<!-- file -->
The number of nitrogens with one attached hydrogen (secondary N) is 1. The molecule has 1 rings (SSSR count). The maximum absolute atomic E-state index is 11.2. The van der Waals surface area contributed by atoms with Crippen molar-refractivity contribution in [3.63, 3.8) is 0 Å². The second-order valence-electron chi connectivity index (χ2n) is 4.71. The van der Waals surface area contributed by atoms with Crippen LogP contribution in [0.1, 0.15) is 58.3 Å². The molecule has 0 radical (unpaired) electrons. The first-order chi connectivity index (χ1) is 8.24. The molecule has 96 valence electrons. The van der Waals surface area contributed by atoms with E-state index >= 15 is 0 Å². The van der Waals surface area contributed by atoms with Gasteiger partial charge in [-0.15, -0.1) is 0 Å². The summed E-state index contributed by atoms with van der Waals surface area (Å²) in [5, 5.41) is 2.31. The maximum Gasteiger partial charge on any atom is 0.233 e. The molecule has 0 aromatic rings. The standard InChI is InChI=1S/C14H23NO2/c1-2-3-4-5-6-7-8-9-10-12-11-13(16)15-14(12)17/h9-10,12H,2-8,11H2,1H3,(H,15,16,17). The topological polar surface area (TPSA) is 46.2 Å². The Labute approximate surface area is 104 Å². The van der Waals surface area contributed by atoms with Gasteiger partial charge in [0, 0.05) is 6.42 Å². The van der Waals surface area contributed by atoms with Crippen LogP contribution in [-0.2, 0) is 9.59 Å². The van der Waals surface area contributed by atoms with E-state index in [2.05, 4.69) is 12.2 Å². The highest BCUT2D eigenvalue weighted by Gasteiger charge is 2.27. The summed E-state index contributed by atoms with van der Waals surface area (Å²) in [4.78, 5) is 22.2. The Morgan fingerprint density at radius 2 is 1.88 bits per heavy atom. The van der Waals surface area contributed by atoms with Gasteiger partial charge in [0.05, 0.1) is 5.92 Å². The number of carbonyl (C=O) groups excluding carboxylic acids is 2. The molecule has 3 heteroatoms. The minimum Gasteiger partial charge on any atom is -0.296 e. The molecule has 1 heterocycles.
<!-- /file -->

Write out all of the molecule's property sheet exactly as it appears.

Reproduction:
The number of nitrogens with one attached hydrogen (secondary N) is 1. The molecule has 1 rings (SSSR count). The maximum absolute atomic E-state index is 11.2. The van der Waals surface area contributed by atoms with Crippen molar-refractivity contribution in [3.63, 3.8) is 0 Å². The second-order valence-electron chi connectivity index (χ2n) is 4.71. The van der Waals surface area contributed by atoms with Crippen LogP contribution in [0.1, 0.15) is 58.3 Å². The molecule has 0 radical (unpaired) electrons. The first-order chi connectivity index (χ1) is 8.24. The molecule has 96 valence electrons. The van der Waals surface area contributed by atoms with E-state index >= 15 is 0 Å². The van der Waals surface area contributed by atoms with Gasteiger partial charge in [-0.15, -0.1) is 0 Å². The summed E-state index contributed by atoms with van der Waals surface area (Å²) in [5, 5.41) is 2.31. The maximum Gasteiger partial charge on any atom is 0.233 e. The molecule has 0 aromatic rings. The standard InChI is InChI=1S/C14H23NO2/c1-2-3-4-5-6-7-8-9-10-12-11-13(16)15-14(12)17/h9-10,12H,2-8,11H2,1H3,(H,15,16,17). The topological polar surface area (TPSA) is 46.2 Å². The Labute approximate surface area is 104 Å². The van der Waals surface area contributed by atoms with Gasteiger partial charge in [0, 0.05) is 6.42 Å². The van der Waals surface area contributed by atoms with Crippen LogP contribution in [-0.2, 0) is 9.59 Å². The van der Waals surface area contributed by atoms with E-state index in [2.05, 4.69) is 12.2 Å². The highest BCUT2D eigenvalue weighted by Gasteiger charge is 2.27. The summed E-state index contributed by atoms with van der Waals surface area (Å²) in [4.78, 5) is 22.2. The Morgan fingerprint density at radius 2 is 1.88 bits per heavy atom. The van der Waals surface area contributed by atoms with Gasteiger partial charge in [0.05, 0.1) is 5.92 Å². The number of carbonyl (C=O) groups excluding carboxylic acids is 2. The molecule has 3 heteroatoms. The minimum Gasteiger partial charge on any atom is -0.296 e. The molecule has 1 heterocycles.